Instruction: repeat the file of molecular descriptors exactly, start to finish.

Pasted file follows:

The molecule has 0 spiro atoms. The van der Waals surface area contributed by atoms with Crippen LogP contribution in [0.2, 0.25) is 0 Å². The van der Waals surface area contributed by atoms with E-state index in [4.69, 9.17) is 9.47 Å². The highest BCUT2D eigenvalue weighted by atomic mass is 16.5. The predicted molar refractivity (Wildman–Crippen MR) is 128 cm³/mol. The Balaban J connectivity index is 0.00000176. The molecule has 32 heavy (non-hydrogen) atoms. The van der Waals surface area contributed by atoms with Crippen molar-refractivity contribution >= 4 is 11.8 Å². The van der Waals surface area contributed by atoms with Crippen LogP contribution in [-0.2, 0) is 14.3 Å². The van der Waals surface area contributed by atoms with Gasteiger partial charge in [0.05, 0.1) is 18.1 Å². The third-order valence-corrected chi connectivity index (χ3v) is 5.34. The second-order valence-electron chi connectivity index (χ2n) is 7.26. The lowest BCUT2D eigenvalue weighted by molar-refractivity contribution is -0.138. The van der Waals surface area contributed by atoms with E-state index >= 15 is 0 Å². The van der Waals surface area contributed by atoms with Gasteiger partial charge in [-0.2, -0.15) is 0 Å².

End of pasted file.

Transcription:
The molecule has 0 spiro atoms. The van der Waals surface area contributed by atoms with Crippen LogP contribution in [0.2, 0.25) is 0 Å². The van der Waals surface area contributed by atoms with E-state index in [4.69, 9.17) is 9.47 Å². The highest BCUT2D eigenvalue weighted by atomic mass is 16.5. The predicted molar refractivity (Wildman–Crippen MR) is 128 cm³/mol. The Balaban J connectivity index is 0.00000176. The molecule has 32 heavy (non-hydrogen) atoms. The van der Waals surface area contributed by atoms with Crippen molar-refractivity contribution >= 4 is 11.8 Å². The van der Waals surface area contributed by atoms with Crippen LogP contribution in [-0.2, 0) is 14.3 Å². The van der Waals surface area contributed by atoms with Gasteiger partial charge in [0.05, 0.1) is 18.1 Å². The third-order valence-corrected chi connectivity index (χ3v) is 5.34. The second-order valence-electron chi connectivity index (χ2n) is 7.26. The lowest BCUT2D eigenvalue weighted by molar-refractivity contribution is -0.138. The van der Waals surface area contributed by atoms with E-state index >= 15 is 0 Å². The van der Waals surface area contributed by atoms with Gasteiger partial charge in [-0.2, -0.15) is 0 Å².